Cue Dick Barton music…
When last we saw our plucky hero (me) I was perilously close to making a right mess of my first criminal listings meeting. Bob, aka ‘big bloke at the end’ had indicated he couldn’t move his plea and fix from Court Eleven to Court Seven which left me possibly facing the wrath of Donna. Read on to end the crippling suspense which I am sure has kept you up at night.
I broke Bob’s gaze and looked down at my list. ‘Okey dokey,’ I said as nonchalantly as I could. I was playing for time until I could come up with a plan. If I couldn’t get the cases organised so that James St John Ponsonby-Smythe (JPS to his clerks) would be very sarcastic and that would make Donna a little tense.
That was it: they didn’t have to all be in the same court, I just needed to juggle them up and down. My two cases in Court Seven were first and fourth on the list, so if I just…
‘Can you move that case to the end of that list, Bob?’ I asked as I brought my gaze back up to his. Bob looked down at his scribblings, glanced at several pages and replied, ‘no problem for me’.
‘Any objections?’ piped up the listing officer.
There were none. I had done it! I had managed to get JPS’ cases set up so he could swan majestically from one court to another rather than rushing about in some sort of undignified kerfuffle.
With the stresses and strains of getting the lists set up as Donna had ordered I could concentrate on observing the rest of the meeting. Obviously I had to keep an eye on whether anyone was moving cases up and down in the courts I was in; otherwise, my well-laid plans could crumble like the last digestive in the packet.
There was a lot of bartering. Clerks who wanted to move cases from one court to another would sometimes have to shift two or three cases together and get the assent of several other clerks and the listing officer. There were clerks who had tried plans A, B and C, and were rapidly working towards X, Y and Z to try and get their cases listed to maximise their individual barristers’ earning. I had also figured out that this was what it was all about. The shorter hearings paid small sums of money; £46.40 for a mention, £117.50 for a plea and fix £60 for a sentence, £83 for an appeal against sentence, etc. If you were a good clerk (or a lucky one) and you could organise a list so one barrister could do 10 cases all in the same court, then that barrister would be very happy. Conversely, if you had a barrister with ten cases in the lists but he could only do three then he wouldn’t be very happy.
I was beginning to understand some of what clerking was about. We didn’t just run around after barristers picking up their dry cleaning, paying their gas bills and buying lingerie for their wives; we had to do strange things in back rooms of courts with thin strips of cardboard and a strange mix of juggling, memory feats, persuasion and a slice of luck. There was also a good deal of humour.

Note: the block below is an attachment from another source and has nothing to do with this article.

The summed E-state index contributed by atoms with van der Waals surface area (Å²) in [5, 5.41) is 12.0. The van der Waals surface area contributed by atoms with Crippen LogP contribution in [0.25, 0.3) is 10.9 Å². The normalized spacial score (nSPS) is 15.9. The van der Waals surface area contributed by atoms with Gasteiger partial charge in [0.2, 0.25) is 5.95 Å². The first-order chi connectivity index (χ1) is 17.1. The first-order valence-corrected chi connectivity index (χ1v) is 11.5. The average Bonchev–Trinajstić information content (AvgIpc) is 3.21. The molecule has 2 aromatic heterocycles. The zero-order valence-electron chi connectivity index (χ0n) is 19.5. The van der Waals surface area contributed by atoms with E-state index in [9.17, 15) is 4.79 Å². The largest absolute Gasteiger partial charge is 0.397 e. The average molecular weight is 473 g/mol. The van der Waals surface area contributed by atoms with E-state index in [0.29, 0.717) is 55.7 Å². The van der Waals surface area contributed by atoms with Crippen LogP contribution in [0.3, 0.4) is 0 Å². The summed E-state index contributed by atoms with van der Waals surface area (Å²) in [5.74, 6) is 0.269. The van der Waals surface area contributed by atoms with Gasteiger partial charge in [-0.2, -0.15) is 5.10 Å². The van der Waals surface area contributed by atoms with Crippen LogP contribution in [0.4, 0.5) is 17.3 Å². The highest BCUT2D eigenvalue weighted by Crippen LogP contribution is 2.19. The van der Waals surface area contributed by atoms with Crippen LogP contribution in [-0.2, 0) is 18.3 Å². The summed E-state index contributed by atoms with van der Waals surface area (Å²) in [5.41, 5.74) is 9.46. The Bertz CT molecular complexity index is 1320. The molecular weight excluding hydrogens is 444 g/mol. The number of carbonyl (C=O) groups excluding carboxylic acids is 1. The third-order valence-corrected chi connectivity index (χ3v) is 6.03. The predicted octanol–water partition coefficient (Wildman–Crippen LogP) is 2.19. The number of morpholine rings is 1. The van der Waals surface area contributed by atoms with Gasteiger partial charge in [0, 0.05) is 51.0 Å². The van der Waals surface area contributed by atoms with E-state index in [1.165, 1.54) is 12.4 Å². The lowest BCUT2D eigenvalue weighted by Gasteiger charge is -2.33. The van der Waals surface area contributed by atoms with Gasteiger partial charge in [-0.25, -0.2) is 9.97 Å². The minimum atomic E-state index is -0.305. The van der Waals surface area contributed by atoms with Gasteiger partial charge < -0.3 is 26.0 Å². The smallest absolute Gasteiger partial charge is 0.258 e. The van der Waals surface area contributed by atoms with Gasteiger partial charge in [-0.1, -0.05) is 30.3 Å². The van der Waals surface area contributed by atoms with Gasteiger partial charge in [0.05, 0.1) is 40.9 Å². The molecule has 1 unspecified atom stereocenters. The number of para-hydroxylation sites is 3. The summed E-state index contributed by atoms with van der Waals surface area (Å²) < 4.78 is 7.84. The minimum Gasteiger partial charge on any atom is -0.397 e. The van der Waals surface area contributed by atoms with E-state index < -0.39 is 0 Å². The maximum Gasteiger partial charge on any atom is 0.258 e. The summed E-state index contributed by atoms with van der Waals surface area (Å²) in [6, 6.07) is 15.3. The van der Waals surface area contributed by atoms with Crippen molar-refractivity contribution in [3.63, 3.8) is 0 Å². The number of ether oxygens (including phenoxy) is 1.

The humour in these meetings was either side-splittingly funny, or groan-inducingly bad. In my first meeting there was an appeal listed called Hancock; when someone asked how long it was listed for, some wag piped up ‘half hour’. Julie from King Street North, aka ‘girl with glasses’, wanted to move a case called Schmidt, and Dave from 24 Lion Street responded with ‘nein, das ist verboten’.
There was also a fair bit of cattiness and bitching. I noticed if a clerk made an application which had already been refused or objected to there would be some sotto vice murmerings between a couple of little groups of the more senior clerks. There was a lot going on here and I was going to have to watch my step and mind my Ps and Qs. It was also really good fun. It was fast-paced, there was a lot you had to concentrate on, you had to find solutions to problems and you had to schmooze and brow-beat others and bend them to your will.
Once everyone had made their representations the listing officer bustled out with her strange metal frames and went off to copy the lists. We waited for the copies so we could go back to chambers with the official versions rather than the handwritten scribbled ones we had all produced. Whilst we waited for the lists to come back I saw a handful of clerks shuffle out with a hungry look I knew only too well. They were off for a ciggie. I sprang up and followed them out into what appeared to be a canteen area. We introduced ourselves and chatted about the meetings. Apparently, this had been an easy one. The tricky ones are the Thursday meetings as the courts only list short hearings on a Friday. This means lots more cases to keep an eye on and lots of shifting courts, moving up and down lists, etc. It sounded like great fun to me. Just as we stubbed out our vile, stinky, cancer-inducing sticks we saw the listing officer returning to the bar clerks’ room. I dived in and grabbed a copy of the list and met back up with John. We wandered back to chambers and he asked what I thought of it. I fear I may have reacted like a 4 year old when asked to tell you what they did at nursery. I babbled on and on about the jokes and facing up to Bob and the juggling of lists and on and on and on. Thankfully John was a nice chap and let me carry on until I ran out of steam – which was all the way back to chambers.
I strode purposefully into the clerks’ room and thrust the list under Donna’s nose. ‘Couldn’t get them all in the same list,’ I said, ‘but I got them up and down’. Donna flicked through the photocopied list and nodded.
‘Good job,’ she said. ‘Now get that kettle on, I’m gasping for a brew.’